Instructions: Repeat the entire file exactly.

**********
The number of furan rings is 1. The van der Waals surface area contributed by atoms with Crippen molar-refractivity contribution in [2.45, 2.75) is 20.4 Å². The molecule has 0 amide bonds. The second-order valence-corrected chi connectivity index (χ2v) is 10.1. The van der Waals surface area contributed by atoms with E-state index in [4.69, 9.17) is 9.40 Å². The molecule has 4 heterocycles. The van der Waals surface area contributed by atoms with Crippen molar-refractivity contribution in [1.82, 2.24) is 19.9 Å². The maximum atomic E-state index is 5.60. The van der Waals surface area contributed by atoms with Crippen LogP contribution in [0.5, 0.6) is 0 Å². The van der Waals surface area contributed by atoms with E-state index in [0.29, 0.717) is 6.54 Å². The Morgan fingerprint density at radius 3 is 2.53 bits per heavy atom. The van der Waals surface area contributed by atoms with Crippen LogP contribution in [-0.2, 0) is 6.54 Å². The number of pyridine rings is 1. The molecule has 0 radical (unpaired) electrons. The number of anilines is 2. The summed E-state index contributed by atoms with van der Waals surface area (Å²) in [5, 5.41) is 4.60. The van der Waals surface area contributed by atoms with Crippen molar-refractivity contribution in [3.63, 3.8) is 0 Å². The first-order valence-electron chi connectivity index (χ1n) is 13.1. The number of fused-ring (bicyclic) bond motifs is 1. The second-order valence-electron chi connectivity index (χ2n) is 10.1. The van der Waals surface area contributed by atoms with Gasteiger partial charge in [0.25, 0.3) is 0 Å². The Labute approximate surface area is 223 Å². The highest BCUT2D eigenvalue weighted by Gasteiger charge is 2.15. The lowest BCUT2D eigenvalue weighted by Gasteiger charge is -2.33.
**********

The number of furan rings is 1. The van der Waals surface area contributed by atoms with Crippen molar-refractivity contribution in [2.45, 2.75) is 20.4 Å². The molecule has 0 amide bonds. The second-order valence-corrected chi connectivity index (χ2v) is 10.1. The van der Waals surface area contributed by atoms with E-state index in [4.69, 9.17) is 9.40 Å². The molecule has 4 heterocycles. The van der Waals surface area contributed by atoms with Crippen molar-refractivity contribution in [1.82, 2.24) is 19.9 Å². The maximum atomic E-state index is 5.60. The van der Waals surface area contributed by atoms with Crippen LogP contribution in [0.5, 0.6) is 0 Å². The van der Waals surface area contributed by atoms with E-state index in [0.29, 0.717) is 6.54 Å². The Morgan fingerprint density at radius 3 is 2.53 bits per heavy atom. The van der Waals surface area contributed by atoms with Crippen LogP contribution in [-0.2, 0) is 6.54 Å². The number of pyridine rings is 1. The molecule has 0 radical (unpaired) electrons. The number of anilines is 2. The summed E-state index contributed by atoms with van der Waals surface area (Å²) in [5, 5.41) is 4.60. The van der Waals surface area contributed by atoms with Crippen molar-refractivity contribution in [3.63, 3.8) is 0 Å². The first-order valence-electron chi connectivity index (χ1n) is 13.1. The number of fused-ring (bicyclic) bond motifs is 1. The second-order valence-electron chi connectivity index (χ2n) is 10.1. The van der Waals surface area contributed by atoms with Gasteiger partial charge in [0.25, 0.3) is 0 Å². The Labute approximate surface area is 223 Å². The highest BCUT2D eigenvalue weighted by Gasteiger charge is 2.15. The lowest BCUT2D eigenvalue weighted by Gasteiger charge is -2.33.